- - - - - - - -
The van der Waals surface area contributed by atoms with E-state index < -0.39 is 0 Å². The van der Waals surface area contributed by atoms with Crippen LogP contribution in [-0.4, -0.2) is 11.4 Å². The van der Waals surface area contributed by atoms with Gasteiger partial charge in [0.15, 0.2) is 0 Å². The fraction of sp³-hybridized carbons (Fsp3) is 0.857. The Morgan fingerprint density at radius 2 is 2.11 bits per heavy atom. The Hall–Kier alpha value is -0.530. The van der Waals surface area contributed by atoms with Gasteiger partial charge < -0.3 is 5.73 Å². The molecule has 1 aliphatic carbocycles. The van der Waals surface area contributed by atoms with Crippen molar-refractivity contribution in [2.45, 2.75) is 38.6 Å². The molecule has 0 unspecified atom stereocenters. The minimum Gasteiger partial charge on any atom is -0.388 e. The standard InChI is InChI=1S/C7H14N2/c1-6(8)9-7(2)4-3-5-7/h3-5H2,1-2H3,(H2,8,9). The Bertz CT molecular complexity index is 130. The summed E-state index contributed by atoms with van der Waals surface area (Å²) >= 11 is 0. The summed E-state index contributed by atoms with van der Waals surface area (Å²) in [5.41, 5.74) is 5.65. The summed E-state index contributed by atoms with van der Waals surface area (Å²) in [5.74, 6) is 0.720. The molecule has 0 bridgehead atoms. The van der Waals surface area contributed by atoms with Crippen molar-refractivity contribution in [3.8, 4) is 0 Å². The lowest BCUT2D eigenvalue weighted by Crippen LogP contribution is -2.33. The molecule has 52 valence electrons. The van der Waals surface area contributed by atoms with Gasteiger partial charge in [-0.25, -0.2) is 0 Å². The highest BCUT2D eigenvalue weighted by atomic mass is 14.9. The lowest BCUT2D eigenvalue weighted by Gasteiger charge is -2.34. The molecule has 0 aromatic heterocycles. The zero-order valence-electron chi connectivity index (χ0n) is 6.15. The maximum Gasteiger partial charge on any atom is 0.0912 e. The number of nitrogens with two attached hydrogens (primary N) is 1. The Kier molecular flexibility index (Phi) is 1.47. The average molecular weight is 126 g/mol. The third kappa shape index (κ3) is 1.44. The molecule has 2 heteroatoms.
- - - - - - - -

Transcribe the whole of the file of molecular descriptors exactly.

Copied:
The van der Waals surface area contributed by atoms with E-state index < -0.39 is 0 Å². The van der Waals surface area contributed by atoms with Crippen LogP contribution in [-0.4, -0.2) is 11.4 Å². The van der Waals surface area contributed by atoms with Gasteiger partial charge in [0.15, 0.2) is 0 Å². The fraction of sp³-hybridized carbons (Fsp3) is 0.857. The Morgan fingerprint density at radius 2 is 2.11 bits per heavy atom. The Hall–Kier alpha value is -0.530. The van der Waals surface area contributed by atoms with Gasteiger partial charge < -0.3 is 5.73 Å². The molecule has 1 aliphatic carbocycles. The van der Waals surface area contributed by atoms with Crippen molar-refractivity contribution in [2.45, 2.75) is 38.6 Å². The molecule has 0 unspecified atom stereocenters. The minimum Gasteiger partial charge on any atom is -0.388 e. The standard InChI is InChI=1S/C7H14N2/c1-6(8)9-7(2)4-3-5-7/h3-5H2,1-2H3,(H2,8,9). The Bertz CT molecular complexity index is 130. The summed E-state index contributed by atoms with van der Waals surface area (Å²) >= 11 is 0. The summed E-state index contributed by atoms with van der Waals surface area (Å²) in [5.41, 5.74) is 5.65. The summed E-state index contributed by atoms with van der Waals surface area (Å²) in [5.74, 6) is 0.720. The molecule has 0 bridgehead atoms. The van der Waals surface area contributed by atoms with Crippen molar-refractivity contribution in [3.8, 4) is 0 Å². The lowest BCUT2D eigenvalue weighted by Crippen LogP contribution is -2.33. The molecule has 52 valence electrons. The van der Waals surface area contributed by atoms with Gasteiger partial charge in [-0.25, -0.2) is 0 Å². The highest BCUT2D eigenvalue weighted by atomic mass is 14.9. The lowest BCUT2D eigenvalue weighted by Gasteiger charge is -2.34. The molecule has 0 aromatic heterocycles. The zero-order valence-electron chi connectivity index (χ0n) is 6.15. The maximum Gasteiger partial charge on any atom is 0.0912 e. The number of nitrogens with two attached hydrogens (primary N) is 1. The Kier molecular flexibility index (Phi) is 1.47. The average molecular weight is 126 g/mol. The third kappa shape index (κ3) is 1.44. The molecule has 2 heteroatoms.